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James Street


James Street is an N gauge exhibition layout on a grand scale, and is supposedly located somewhere in the Midlands, mainly served by Midland and Eastern trains but with Western and Southern Region specials at times, it’s is set in early BR period It consists of a large terminus and dockyard, coupled to a mid-level two track main line and a high level four track main line, and a single track branch line ( which is used to reverse trains ) all these are continuous , between which are large yards for freight and passenger stock. There is no hidden fiddle yard, so all trains can be seen at all times . The layout can be best viewed on all four sides and could be compared to having four separate layouts ! There can be 8 to 12 trains running at any one time providing lots of entertainment for the viewing public.

All of this has been done with a ruling gradient of around 1:100, resulting in most currently available proprietary locos to be able to pull the 8-9 coaches or 30-40 wagons. Stock represents all that is best in N Gauge today, with a wide selection of RTR and kit built stock. B & B delayed action couplings are used to ensure fairly reliable uncoupling ‘ coupling  on goods and passenger stock in all yards and terminus.

James Street terminus has six passenger platforms capable of taking 8 or 9 coach trains, plus three carriage sidings, and, on the opposite side of the platforms, a large coal and general traffic goods yard. A brewery which has two private sidings behind a brick boundary wall. Crossing the station throat is an impressive single span girder bridge which effectively separates the two sides of James Street. On the opposite side of the bridge from the platforms there is a large loco depot capable of holding 30 locos with a working turntable, and another large goods yard with four arrival and departure sidings, a bonded elevated warehouse, a large goods warehouse with multiple tracks and platforms for van traffic, and a paved area for container traffic. As the lines curve to the right there is a large dockyard and industrial area, featuring four more arrival and departure sidings, warehouses for various traffic, an oil terminal and a dock where materials are transhipped. On the inside of the main line curve is a dairy, served by two private sidings from the end of the goods yard.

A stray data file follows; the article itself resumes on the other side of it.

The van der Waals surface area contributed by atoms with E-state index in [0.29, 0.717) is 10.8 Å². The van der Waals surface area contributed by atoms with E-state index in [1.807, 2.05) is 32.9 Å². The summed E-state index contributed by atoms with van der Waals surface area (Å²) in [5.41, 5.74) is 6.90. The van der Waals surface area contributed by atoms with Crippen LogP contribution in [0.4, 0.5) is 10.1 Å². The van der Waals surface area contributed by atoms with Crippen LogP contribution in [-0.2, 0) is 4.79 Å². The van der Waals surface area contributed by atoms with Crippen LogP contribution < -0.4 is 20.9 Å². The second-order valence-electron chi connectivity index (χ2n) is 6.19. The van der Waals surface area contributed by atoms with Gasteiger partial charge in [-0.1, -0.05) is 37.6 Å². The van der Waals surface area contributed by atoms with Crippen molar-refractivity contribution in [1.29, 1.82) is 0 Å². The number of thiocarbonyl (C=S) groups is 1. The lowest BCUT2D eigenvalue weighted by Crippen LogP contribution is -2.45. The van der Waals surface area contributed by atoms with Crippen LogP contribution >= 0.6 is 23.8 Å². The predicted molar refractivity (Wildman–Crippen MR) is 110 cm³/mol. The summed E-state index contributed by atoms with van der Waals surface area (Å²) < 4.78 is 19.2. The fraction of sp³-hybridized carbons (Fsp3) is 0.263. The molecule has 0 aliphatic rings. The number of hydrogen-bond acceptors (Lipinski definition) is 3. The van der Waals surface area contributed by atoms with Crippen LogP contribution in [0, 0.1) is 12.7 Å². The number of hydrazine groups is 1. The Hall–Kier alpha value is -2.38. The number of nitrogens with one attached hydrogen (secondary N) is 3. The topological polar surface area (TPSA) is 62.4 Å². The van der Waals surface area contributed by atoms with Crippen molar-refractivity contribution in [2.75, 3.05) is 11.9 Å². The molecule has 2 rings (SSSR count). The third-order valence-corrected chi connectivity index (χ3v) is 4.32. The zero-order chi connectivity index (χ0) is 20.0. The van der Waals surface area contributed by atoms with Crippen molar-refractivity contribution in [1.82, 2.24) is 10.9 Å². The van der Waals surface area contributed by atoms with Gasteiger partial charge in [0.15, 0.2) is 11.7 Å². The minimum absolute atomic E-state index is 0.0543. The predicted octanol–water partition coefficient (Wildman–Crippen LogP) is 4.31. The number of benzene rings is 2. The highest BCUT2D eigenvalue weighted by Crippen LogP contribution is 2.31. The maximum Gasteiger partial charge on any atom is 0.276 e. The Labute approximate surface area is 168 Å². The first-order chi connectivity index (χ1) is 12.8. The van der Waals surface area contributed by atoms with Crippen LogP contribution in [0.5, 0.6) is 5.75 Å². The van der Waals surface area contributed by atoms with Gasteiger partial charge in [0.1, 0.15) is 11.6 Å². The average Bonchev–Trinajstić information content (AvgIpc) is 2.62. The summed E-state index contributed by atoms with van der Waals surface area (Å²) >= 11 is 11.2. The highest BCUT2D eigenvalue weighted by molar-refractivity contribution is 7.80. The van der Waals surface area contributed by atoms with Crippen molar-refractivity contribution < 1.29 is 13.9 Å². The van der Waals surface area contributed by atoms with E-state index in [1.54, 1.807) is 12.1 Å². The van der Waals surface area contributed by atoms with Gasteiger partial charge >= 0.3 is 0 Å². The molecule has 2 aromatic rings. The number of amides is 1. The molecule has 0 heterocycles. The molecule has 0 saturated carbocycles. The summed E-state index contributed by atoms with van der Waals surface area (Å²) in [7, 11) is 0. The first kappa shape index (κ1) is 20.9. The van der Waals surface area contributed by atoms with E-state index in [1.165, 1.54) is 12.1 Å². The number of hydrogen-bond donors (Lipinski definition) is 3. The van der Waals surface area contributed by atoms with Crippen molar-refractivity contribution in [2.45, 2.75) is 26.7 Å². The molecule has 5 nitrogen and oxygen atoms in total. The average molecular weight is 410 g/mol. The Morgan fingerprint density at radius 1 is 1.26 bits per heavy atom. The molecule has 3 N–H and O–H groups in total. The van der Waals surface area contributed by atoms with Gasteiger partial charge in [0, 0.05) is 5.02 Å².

The main lines pass under Lynford Junction's main platforms and arrive at Low Level station, which also has a single line which is from the dockyard. The lines then join the mid-level two track main line and then disappears from view, continuing round behind the backscene before emerging to run parallel to the four track upper main line on the approach to Lynford Junction. This Y station has two main platforms looped off of the main lines, with two running lines between the loops. The outside platform has a triangular junction with the reversing loops and is a handover point between the middle level and four track main line operators.

The reversing loop and marshalling yards are on the outside of the middle level running lines. There are 7 goods roads and 10 carriage sidings; four of which pass through a large carriage shed. Trains on the reversing loop continue up to the highest level of the layout to a small branch station, passing the upper loco depot (which has a four road diesel depot and a 20 road steam roundhouse), over the four track upper main line. The reversing loop now descend to join the connecting lines on the other side of the bridge to the marshalling yards.

The four track main line is 20 metres around (almost two scale miles), and is arranged with two parallel tracks in each direction, with the slow lines on the outside and fast lines on the inside. The main station on these lines is built partly on a viaduct across the end of the layout at 90 degrees to the James Street terminus and has six platforms, with the inner roads in both directions capable of access from both fast and slow lines, which can be used for storing trains if required. There is also a road that goes round the entire layout and on this can be seen working buses To see pictures of this layout please use this link
and click on James St

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